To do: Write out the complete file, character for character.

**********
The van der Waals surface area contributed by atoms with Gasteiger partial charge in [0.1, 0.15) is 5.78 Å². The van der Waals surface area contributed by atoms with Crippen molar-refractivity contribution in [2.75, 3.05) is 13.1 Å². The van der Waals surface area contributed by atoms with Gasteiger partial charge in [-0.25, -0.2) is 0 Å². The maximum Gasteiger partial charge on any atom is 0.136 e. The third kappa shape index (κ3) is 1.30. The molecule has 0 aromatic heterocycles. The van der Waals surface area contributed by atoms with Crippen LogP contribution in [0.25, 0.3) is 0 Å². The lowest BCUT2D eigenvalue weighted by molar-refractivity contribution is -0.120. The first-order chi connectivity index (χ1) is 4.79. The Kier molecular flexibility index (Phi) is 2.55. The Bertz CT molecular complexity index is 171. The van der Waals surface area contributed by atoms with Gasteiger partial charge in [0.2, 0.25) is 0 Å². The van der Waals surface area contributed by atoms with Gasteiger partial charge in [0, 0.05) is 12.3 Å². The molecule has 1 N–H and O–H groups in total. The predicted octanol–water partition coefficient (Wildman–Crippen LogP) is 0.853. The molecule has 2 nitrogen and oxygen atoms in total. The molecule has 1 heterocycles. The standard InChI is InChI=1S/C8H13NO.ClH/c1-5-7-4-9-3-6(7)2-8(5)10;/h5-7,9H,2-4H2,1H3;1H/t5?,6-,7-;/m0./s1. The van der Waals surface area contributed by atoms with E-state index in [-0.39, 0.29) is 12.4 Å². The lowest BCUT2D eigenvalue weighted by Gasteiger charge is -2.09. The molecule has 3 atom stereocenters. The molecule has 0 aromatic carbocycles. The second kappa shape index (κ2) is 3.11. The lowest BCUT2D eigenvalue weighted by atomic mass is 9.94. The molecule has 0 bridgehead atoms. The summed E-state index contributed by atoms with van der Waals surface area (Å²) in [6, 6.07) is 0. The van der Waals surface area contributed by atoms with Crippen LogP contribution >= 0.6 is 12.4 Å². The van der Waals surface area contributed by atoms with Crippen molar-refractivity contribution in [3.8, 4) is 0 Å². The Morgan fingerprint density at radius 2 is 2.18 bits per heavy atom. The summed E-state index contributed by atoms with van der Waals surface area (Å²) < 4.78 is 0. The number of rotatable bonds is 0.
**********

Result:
The van der Waals surface area contributed by atoms with Gasteiger partial charge in [0.1, 0.15) is 5.78 Å². The van der Waals surface area contributed by atoms with Crippen molar-refractivity contribution in [2.75, 3.05) is 13.1 Å². The van der Waals surface area contributed by atoms with Gasteiger partial charge in [-0.25, -0.2) is 0 Å². The maximum Gasteiger partial charge on any atom is 0.136 e. The third kappa shape index (κ3) is 1.30. The molecule has 0 aromatic heterocycles. The van der Waals surface area contributed by atoms with Crippen LogP contribution in [0.25, 0.3) is 0 Å². The lowest BCUT2D eigenvalue weighted by molar-refractivity contribution is -0.120. The first-order chi connectivity index (χ1) is 4.79. The Kier molecular flexibility index (Phi) is 2.55. The Bertz CT molecular complexity index is 171. The van der Waals surface area contributed by atoms with Gasteiger partial charge in [0.2, 0.25) is 0 Å². The van der Waals surface area contributed by atoms with Gasteiger partial charge in [0, 0.05) is 12.3 Å². The molecule has 1 N–H and O–H groups in total. The predicted octanol–water partition coefficient (Wildman–Crippen LogP) is 0.853. The molecule has 2 nitrogen and oxygen atoms in total. The molecule has 1 heterocycles. The standard InChI is InChI=1S/C8H13NO.ClH/c1-5-7-4-9-3-6(7)2-8(5)10;/h5-7,9H,2-4H2,1H3;1H/t5?,6-,7-;/m0./s1. The van der Waals surface area contributed by atoms with E-state index in [-0.39, 0.29) is 12.4 Å². The lowest BCUT2D eigenvalue weighted by Gasteiger charge is -2.09. The molecule has 3 atom stereocenters. The molecule has 0 aromatic carbocycles. The second kappa shape index (κ2) is 3.11. The lowest BCUT2D eigenvalue weighted by atomic mass is 9.94. The molecule has 0 bridgehead atoms. The summed E-state index contributed by atoms with van der Waals surface area (Å²) in [6, 6.07) is 0. The van der Waals surface area contributed by atoms with Crippen LogP contribution >= 0.6 is 12.4 Å². The van der Waals surface area contributed by atoms with Crippen molar-refractivity contribution in [3.8, 4) is 0 Å². The Morgan fingerprint density at radius 2 is 2.18 bits per heavy atom. The summed E-state index contributed by atoms with van der Waals surface area (Å²) < 4.78 is 0. The number of rotatable bonds is 0.